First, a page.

Reece is the author of four thrillers that draw on his background as a privacy attorney, which gives him a unique perspective for writing the kind of cyberthrillers for which he’s known. The Insider, his first book, was a finalist for the 2011 International Thriller Writers Award for Best First Novel. His next three books, The Adversary, Intrusion, and the recently released Surveillance, all feature former Department of Justice cybercrimes prosecutor Chris Bruen.
Prior to law school, Reece worked as a journalist in Atlanta for several years, including a stint as an assistant editor of a business magazine. He also edited and published an arts and entertainment magazine in Atlanta. He is a member of the board of directors of the Valentino Achak Deng Foundation (www.VADFoundation.org). He lives in the Bay Area with his wife and a small, unruly dog. His website is www.reecehirsch.com.
It’s great to have you back, Reece!
Is there a message in your book that you want readers to grasp?
By Reece Hirsch
My first reaction to this week’s question was that I don’t usually like novels that have an overt “message.” While every book needs to have a purpose and an intent, when I hear the word “message” I hear the groan of wooden floorboards as the author climbs into the pulpit to deliver a sermon. But then I thought about it a little more and I realized that my Chris Bruen cyber thrillers do have a message of sorts that runs through each of the three books. I think of it in terms of the statement that’s printed on rear view mirrors – “Objects May Be Closer Than They Appear.”
By that, I mean that my books tend to deal with a particularly modern sort of dread – the fear of living in a hyper-connected world. Sure, connectedness has its advantages. I love my smart phone. Thanks to the Map app, I get lost a lot less than I used to. But there’s also a downside to all that connectedness – the Map app stores my geolocation data and makes it available to advertisers – and maybe even the NSA.
Technology has made our world smaller, and that means that we can reach out and touch people and things around the world. But the problem is that those people and things can also reach out and touch us with unnerving ease – and their intentions are not always good. For example, the first Bruen book, The Adversary, deals with the sophisticated new generation of computer viruses, exemplified by the Stuxnet virus that was used to destroy Iranian nuclear centrifuges. That sort of targeted “smart bomb” virus would allow an individual or group of hackers to do the sort of damage to national infrastructure that was previously possible only for nations with armies.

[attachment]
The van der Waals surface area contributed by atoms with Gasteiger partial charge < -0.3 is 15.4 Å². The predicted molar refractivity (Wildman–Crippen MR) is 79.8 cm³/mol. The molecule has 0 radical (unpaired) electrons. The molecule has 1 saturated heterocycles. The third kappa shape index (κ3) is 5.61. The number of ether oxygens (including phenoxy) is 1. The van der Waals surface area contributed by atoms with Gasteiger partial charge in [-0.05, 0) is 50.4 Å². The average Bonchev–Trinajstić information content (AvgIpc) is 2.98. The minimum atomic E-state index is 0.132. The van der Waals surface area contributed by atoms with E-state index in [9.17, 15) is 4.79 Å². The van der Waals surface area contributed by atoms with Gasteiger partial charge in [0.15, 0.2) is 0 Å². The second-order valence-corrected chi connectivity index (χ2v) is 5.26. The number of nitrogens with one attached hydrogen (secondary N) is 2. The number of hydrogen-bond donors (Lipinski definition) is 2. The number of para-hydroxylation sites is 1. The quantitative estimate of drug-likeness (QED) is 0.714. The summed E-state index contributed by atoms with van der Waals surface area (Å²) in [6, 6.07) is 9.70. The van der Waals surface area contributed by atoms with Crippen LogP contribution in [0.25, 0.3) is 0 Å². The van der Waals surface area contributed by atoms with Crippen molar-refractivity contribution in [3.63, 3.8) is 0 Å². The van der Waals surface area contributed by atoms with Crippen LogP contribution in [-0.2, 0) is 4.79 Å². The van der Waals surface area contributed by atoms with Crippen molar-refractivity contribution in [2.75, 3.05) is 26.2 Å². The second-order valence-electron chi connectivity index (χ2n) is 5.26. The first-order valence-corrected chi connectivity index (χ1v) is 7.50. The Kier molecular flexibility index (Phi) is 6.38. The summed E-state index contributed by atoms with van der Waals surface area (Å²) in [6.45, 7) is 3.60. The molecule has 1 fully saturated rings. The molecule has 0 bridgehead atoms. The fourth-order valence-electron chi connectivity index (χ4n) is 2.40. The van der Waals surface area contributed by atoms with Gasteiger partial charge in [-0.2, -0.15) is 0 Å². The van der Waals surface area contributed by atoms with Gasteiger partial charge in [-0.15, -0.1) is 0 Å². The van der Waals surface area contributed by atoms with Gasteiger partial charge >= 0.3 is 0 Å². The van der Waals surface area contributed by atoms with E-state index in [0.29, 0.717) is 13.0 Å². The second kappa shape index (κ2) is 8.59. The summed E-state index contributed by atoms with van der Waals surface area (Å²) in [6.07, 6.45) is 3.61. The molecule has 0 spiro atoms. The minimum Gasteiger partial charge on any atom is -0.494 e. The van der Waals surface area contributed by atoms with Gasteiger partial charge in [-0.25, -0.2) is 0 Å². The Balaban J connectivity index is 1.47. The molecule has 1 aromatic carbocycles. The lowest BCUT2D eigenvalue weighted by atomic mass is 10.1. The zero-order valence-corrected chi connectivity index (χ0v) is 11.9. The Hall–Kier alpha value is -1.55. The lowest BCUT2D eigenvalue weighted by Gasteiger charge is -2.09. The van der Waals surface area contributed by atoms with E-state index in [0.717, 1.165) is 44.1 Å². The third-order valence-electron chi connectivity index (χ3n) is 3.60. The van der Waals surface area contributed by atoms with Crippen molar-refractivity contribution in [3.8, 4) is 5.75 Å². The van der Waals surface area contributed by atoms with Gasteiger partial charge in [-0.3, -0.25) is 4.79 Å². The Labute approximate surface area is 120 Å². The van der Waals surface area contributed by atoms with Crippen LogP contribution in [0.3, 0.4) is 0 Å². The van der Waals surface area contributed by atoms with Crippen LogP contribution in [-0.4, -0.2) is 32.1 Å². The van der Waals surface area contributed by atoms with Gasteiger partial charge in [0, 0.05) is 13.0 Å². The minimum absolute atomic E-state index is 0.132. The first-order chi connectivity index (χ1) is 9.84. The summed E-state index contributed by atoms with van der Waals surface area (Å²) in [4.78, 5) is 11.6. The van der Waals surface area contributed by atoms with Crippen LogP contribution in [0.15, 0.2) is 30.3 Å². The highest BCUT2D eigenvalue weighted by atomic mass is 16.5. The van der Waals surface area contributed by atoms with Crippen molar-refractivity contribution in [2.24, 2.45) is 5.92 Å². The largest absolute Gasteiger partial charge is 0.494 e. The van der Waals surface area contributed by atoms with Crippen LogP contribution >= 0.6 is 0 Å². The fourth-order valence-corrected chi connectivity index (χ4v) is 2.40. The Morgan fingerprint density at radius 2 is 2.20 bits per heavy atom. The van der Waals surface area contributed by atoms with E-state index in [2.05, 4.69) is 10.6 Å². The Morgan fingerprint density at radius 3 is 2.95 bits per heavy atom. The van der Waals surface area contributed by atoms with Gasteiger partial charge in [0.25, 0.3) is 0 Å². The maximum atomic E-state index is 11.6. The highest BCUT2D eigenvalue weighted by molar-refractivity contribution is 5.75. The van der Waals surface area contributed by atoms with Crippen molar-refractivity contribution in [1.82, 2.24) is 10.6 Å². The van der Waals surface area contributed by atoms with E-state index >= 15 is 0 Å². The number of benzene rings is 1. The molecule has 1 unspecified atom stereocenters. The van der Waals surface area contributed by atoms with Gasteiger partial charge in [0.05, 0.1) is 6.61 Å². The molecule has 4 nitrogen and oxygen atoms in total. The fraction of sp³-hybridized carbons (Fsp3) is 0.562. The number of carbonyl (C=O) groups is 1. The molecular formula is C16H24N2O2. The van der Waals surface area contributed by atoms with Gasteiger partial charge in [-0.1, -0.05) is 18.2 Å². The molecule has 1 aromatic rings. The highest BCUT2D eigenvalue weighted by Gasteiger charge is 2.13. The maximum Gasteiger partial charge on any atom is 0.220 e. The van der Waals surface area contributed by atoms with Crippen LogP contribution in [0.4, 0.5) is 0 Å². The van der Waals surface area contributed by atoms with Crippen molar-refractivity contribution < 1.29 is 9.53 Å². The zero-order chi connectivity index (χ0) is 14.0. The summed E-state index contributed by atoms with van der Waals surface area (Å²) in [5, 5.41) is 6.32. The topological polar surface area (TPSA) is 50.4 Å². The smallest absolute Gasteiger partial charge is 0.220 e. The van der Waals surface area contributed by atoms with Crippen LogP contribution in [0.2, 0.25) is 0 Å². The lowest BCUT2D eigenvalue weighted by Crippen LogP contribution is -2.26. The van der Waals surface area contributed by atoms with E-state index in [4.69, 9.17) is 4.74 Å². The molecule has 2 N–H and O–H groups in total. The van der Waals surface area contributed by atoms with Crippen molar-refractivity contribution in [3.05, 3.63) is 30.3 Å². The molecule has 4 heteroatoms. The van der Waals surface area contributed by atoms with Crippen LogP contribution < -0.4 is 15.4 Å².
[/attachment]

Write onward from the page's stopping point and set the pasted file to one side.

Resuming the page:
Intrusion involves Chinese state-sponsored hackers, who have dedicated their considerable resources and skill to stealing the intellectual property of U.S. corporations, remotely and (relatively) anonymously. My latest Bruen book, Surveillance (Thomas & Mercer, March 15), considers what NSA domestic surveillance might look like in the post-Snowden era. Chris and the head of his computer forensic lab, Zoey Doucet, must find a way to escape an adversary who has access to every phone call, every email, every video feed. I think that every time we go online it’s like swimming in an ocean of data – but we never see the sharks below our feet until it’s too late.
Here’s a snippet from Intrusion in which I address this issue explicitly (and hopefully without getting too preachy):
Today’s hyperconnected way of life was in many ways messier and more fractious than what had gone before. A century ago, in order for opposing worldviews to clash, someone had to dispatch an invading army. Now zealots anywhere in the world could launch attacks large and small against the US so long as they had the requisite technical skills. Of course, US companies had the same strike capabilities, which was what put Chris on the train to Shenzhen.”
P.S.: My book tour for Surveillance has a distinctly Criminals Minds feel to it. I’ll be doing an event with Paul D. Marks (and Tyler Dilts) at Mysterious Galaxy in San Diego on April 2, and Janet Rudolph’s Literary Salon on April 14 in Berkeley with Susan Shea (and Terry Shames).
And if you’re in the San Diego area, please join Reece, Tyler Dilts and me, Saturday, April 2nd, at Mysterious Galaxy, San Diego. 4pm ~ 5943 Balboa Avenue, Suite #100, San Diego, CA 92111 ~ 858-268-4747